Posted: June 19, 2018
A subcommittee of the United States House Committee on Energy and Commerce has scheduled the first hearing on the Horseracing Integrity Act of 2017 for the morning of June 22.
The Subcommittee on Digital Commerce and Consumer Protection set the hearing for 9 a.m. EDT at the Rayburn House Office Building in Washington, D.C. The legislation, introduced in the House of Representatives in late May last year, is a revised version of a bill that was unveiled in 2015. The bill still hasn’t been introduced in the Senate.
The Horseracing Integrity Act would create the “independent” Horseracing Anti-Doping and Medication Control Authority and designate the United States Anti-Doping Agency as the official organization for equine medication policy, testing and enforcement. The chief executive officer of USADA, currently Travis Tygart, would serve on the authority, as would six USADA board members and six others from the equine industry as selected by USADA.
The measure pertains to Thoroughbred, Standardbred and Quarter Horse racing and would ban the use of the race-day anti-bleeding medication Lasix. Initial funding for the authority would come from “loans obtained by and donations made to” the organization, which would be “vested with the same anti-doping and medication control powers over horseracing licensees as the state racing commission have in their respective states.” Going forward, state racing regulators would be assessed fees based on number of starters to cover the authority’s costs.
The Horseracing Integrity Act would fall under the Federal Trade Commission, whose mission is to “protect consumers and promote competition.”
The subcommittee in a release said sports integrity and safety fall under its jurisdiction, and that its members will hear a “broad range of perspectives” about horse racing and its current regulatory framework. Pari-mutuel wagering on horse races—and gambling in general—is regulated by individual states.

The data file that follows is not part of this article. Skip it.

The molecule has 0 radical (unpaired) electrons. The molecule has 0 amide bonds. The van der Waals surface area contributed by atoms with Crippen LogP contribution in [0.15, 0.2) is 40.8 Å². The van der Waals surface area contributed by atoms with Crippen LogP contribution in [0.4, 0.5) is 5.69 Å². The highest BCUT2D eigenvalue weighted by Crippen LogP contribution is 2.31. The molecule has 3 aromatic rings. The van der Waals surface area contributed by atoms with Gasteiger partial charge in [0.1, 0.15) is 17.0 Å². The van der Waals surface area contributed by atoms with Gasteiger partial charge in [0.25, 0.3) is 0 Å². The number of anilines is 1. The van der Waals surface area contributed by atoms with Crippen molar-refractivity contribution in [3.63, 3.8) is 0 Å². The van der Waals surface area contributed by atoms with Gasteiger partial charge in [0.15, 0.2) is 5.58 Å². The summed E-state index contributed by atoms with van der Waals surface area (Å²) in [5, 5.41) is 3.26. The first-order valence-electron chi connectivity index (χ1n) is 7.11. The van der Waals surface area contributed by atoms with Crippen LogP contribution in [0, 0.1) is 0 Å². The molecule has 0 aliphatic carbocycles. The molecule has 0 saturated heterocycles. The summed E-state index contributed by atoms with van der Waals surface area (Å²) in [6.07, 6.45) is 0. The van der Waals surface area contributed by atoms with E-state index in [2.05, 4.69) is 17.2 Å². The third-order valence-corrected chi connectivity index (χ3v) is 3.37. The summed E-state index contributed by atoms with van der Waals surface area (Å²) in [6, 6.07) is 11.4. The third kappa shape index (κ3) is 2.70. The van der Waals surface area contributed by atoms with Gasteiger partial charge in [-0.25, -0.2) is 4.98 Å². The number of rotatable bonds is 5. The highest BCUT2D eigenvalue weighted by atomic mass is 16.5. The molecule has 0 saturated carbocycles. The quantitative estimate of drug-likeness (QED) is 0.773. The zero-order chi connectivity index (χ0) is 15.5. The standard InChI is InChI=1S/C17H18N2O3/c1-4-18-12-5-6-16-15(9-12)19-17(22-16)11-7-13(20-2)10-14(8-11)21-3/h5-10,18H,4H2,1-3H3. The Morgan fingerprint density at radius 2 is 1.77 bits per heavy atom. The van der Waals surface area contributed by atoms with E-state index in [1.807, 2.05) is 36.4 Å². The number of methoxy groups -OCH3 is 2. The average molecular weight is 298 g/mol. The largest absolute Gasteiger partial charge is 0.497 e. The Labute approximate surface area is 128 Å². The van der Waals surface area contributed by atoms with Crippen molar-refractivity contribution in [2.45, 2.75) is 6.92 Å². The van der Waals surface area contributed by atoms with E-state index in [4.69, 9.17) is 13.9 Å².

“Horse racing has a storied history in the U.S. and remains an economic driver throughout much of the country,” said U.S. Rep. Robert Latta, an Ohioan who chairs the subcommittee. “Our upcoming hearing will provide important perspectives on the current state of the industry. I look forward to hearing more about the legislative framework surrounding the sport and potential policy implications for the future.”
Thoroughbred Horsemen’s Association Chairman Alan Foreman is among those who have been asked to provide testimony at the hearing. The THA, like the vast majority of horsemen’s groups in the country, opposes the federal bill. The THA instead has been at the forefront of the National Uniform Medication Program and a recent effort to win legislative approval in Mid-Atlantic states for an interstate compact that would facilitate passage of uniform regulations related to medication and testing.
The official witness list had not be released as of the morning of June 19, but according to Daily Racing Form, the following will join Foreman in providing testimony: Ed Martin, President of the Association of Racing Commissioners International; Eric Hamelback, Chief Executive Officer of the National Horsemen’s Benevolent and Protective Association; Stuart Janney III, Chairman of The Jockey Club, the primary supporter of the Horseracing Integrity Act; Kitty Block, President of the Humane Society of the United States; and Craig Fravel, CEO of Breeders’ Cup.
The reported list of those asked to testify at the hearing represents a major change from previous congressional hearings on similar bills in that it is balanced. It’s not uncommon for the authors—and supporters—of any legislation to stack hearings, and that has been the case in the past regarding bills related to medication and drug testing in horse racing. The bill, being pushed by a group called the Coalition for Horse Racing Integrity, was written by attorneys affiliated with The Jockey Club.
Meanwhile, word is circulating that Congress intends to soon schedule a hearing on federal legislation involving sports betting, which states can now authorize given the U.S. Supreme Court decision to overturn the Professional and Amateur Sports Protection Act.